Jeremy Corbyn was ridiculed after the Labour leader came up with his party’s fourth position on an independence referendum in two days.
On the final day of a Scottish trip, dominated by his failure to come up with a consistent line on the issue, Mr Corbyn said he would not hold a vote in the first two years of a Labour government.
Mr Corbyn made the declaration in an attempt to clear up confusion over how he intended to deal with the United Kingdom’s constitutional future.
But his statement led to Tory claims that his stance on an independence referendum was “weakening” and he was a “clear and present danger” to the United Kingdom.
When Mr Corbyn arrived in Scotland on Wednesday morning, he told journalists that he would not allow a referendum in the first five-year term of a Labour Government.
But within minutes of making that promise, Labour aides back-tracked to a second position by suggesting that stance could be relaxed if the SNP won a majority in the 2021 Scottish election.
By Wednesday afternoon, Mr Corbyn had resorted to a form of words whereby he would not countenance an independence poll in the “early years” of a Labour administration.
His fourth position was outlined this morning on a visit to Dundee, where he was heckled by independence campaigner Bob Costello, who called for him to respect the “will of the Scottish people”.
The Labour leader said he would “certainly not” hold a referendum “in the first two years of the government”.
Mr Corbyn was also asked whether he would describe himself as a Unionist. He replied: “No, I would describe myself as a Socialist”.
Scottish Conservative leader Jackson Carlaw said: “Given how his position on a second independence referendum has weakened every time he has come to Scotland, pro-UK supporters in Scotland will be glad Mr Corbyn isn’t staying another day.
“Nobody now can have the slightly shred of doubt – Mr Corbyn is a clear and present danger to the most successful political union in history.”
Nicola Sturgeon joked at Mr Corbyn’s expense on Twitter, claiming the Labour leader would soon come round to her demands for a referendum next year.
The SNP leader posted a tweet saying: “Yesterday it was ‘not in the first term’. Today, it’s ‘not in the first two years’. By the end of the week, at this rate, Corbyn will be demanding #indyref2020.”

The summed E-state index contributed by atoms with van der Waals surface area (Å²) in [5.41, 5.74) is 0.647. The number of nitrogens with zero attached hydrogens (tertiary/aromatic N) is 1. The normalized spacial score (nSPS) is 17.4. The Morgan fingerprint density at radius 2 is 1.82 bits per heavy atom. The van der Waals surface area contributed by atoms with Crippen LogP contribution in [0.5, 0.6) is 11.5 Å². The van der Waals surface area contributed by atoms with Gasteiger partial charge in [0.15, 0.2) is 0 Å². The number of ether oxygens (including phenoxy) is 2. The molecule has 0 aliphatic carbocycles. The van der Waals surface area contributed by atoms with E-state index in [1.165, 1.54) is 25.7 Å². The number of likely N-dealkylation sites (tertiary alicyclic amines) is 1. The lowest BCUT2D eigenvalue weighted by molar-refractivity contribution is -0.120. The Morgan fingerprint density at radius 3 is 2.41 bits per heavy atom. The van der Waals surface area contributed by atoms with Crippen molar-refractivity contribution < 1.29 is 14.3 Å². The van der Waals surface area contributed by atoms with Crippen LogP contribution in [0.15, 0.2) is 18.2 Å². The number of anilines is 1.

But Ms Sturgeon’s own stance on the referendum also came under fire when she was accused of “shambolic logic” over the timing of second votes on Scottish independence and Brexit.
At First Minister’s Questions in Holyrood, Ms Sturgeon indicated she would want another independence referendum before a second Brexit vote.
Mr Carlaw challenged the first minister on which vote would come first.
The Scottish Tory leader said: “I’m just not sure the First Minister has thought through her big double referendum promise.
“As she keeps telling us, she would ask Jeremy Corbyn for a referendum on independence and demand it’s held next year.
“And we know too that she would support Mr Corbyn’s plan for a second Brexit referendum also to be held next year.”
Mr Carlaw then asked her which vote would come first.
Ms Sturgeon replied: “My priority – and I can’t believe Jackson Carlaw hasn’t actually cottoned on to this yet, he should maybe listen a bit more – my priority is to give the people of Scotland the opportunity to choose independence next year and I look forward to delivering on that.”
The first minister’s response led to the Tories warning Remain supporting Unionists not to support the SNP on the basis that they would fight against Brexit.
Mr Carlaw said: “She’ll use your vote, and it’ll be an independence referendum she’ll be promoting first, second and last.
“With Labour committed to a June re-run for the EU question, Nicola Sturgeon’s plan would mean an independence referendum within six months.
“Nicola Sturgeon has spent years telling voters in Scotland that she wants to wait to see how Brexit plays out before calling another independence referendum.
“Yet now she wants to hold that vote first, before Labour’s second EU referendum would take place. It’s a shambolic logic.”